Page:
A street network performs most efficiently and safely from both a traffic operations and a road safety perspective if roads are designated and operated to serve their intended purposes. This includes the efficient travel for all modes and the safety and convenience of all road users. According to the Transportation Association of Canada (TAC) Manual of Geometric Design Standards for Canadian Roads, 1986, road classification is “the orderly grouping of roads into systems according to the type and degree of service they provide to the public.”
A road classification system designates streets into different groups or classes according to the type of service each group is intended to provide. This is a fundamental tool for urban development and road management. Grouping roads with similar functions can improve transportation planning, road infrastructure design, maintenance, traffic and road operations.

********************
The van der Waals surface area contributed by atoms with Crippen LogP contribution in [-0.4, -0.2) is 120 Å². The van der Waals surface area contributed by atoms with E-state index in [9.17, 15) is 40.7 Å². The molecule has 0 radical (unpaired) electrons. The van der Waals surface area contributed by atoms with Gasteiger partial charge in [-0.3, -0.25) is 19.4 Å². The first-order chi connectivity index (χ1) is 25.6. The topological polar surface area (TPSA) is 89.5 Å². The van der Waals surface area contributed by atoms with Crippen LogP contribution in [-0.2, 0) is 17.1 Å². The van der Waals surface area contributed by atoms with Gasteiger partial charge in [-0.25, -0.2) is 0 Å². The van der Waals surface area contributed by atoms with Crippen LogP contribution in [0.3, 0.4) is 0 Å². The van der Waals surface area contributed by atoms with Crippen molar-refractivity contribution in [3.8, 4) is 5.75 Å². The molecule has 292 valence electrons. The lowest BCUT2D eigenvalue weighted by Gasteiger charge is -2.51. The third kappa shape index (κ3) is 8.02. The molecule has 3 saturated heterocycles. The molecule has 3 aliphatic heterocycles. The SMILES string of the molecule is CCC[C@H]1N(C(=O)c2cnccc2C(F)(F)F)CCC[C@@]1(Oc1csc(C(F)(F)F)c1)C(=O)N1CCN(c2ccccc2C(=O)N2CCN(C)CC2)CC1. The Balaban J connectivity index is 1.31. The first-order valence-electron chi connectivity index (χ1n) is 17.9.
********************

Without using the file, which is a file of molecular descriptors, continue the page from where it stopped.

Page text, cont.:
But while road classification can help meet the needs of communities for transportation services, just as importantly, it can help protect against the adverse impacts of motorized traffic in neighbourhoods. Some roads should carry higher volumes of traffic at higher speeds, while others (the majority) carry lower volumes at lower speeds. This allows neighbourhoods to flourish between main traffic corridors. The absence of a hierarchy of roads would result in less efficient routes for traffic with associated increases in the time and cost of transporting people (whether by foot, bike, bus or car) and goods. The quality of urban life would also decline as motorized traffic would increasingly infiltrate into neighbourhoods to avoid mounting congestion.
Every street owned by the City of Toronto has been given one of five classifications (with the exception of public laneways).
For additional information on City Council’s adopted Road Classification System and historical changes to the Road Classification System, please refer to Development of the Road Classification System.